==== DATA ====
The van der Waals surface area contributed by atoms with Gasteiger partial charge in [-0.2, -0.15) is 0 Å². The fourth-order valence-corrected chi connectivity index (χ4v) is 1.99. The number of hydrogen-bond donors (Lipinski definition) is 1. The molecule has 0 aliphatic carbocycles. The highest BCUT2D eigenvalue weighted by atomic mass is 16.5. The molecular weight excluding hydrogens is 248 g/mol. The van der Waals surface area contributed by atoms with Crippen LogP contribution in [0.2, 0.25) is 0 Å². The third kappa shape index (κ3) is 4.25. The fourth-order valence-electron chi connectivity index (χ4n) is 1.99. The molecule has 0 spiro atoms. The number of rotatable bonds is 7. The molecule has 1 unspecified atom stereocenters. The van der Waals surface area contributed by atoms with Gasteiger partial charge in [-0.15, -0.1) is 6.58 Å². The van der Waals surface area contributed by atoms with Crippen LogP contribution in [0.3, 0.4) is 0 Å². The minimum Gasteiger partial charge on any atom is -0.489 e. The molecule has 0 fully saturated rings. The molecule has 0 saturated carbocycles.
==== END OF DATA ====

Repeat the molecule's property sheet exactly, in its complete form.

The van der Waals surface area contributed by atoms with Gasteiger partial charge in [-0.2, -0.15) is 0 Å². The fourth-order valence-corrected chi connectivity index (χ4v) is 1.99. The number of hydrogen-bond donors (Lipinski definition) is 1. The molecule has 0 aliphatic carbocycles. The highest BCUT2D eigenvalue weighted by atomic mass is 16.5. The molecular weight excluding hydrogens is 248 g/mol. The van der Waals surface area contributed by atoms with Crippen LogP contribution in [0.2, 0.25) is 0 Å². The third kappa shape index (κ3) is 4.25. The fourth-order valence-electron chi connectivity index (χ4n) is 1.99. The molecule has 0 spiro atoms. The number of rotatable bonds is 7. The molecule has 1 unspecified atom stereocenters. The van der Waals surface area contributed by atoms with Gasteiger partial charge in [-0.15, -0.1) is 6.58 Å². The van der Waals surface area contributed by atoms with Crippen LogP contribution in [0.3, 0.4) is 0 Å². The minimum Gasteiger partial charge on any atom is -0.489 e. The molecule has 0 fully saturated rings. The molecule has 0 saturated carbocycles.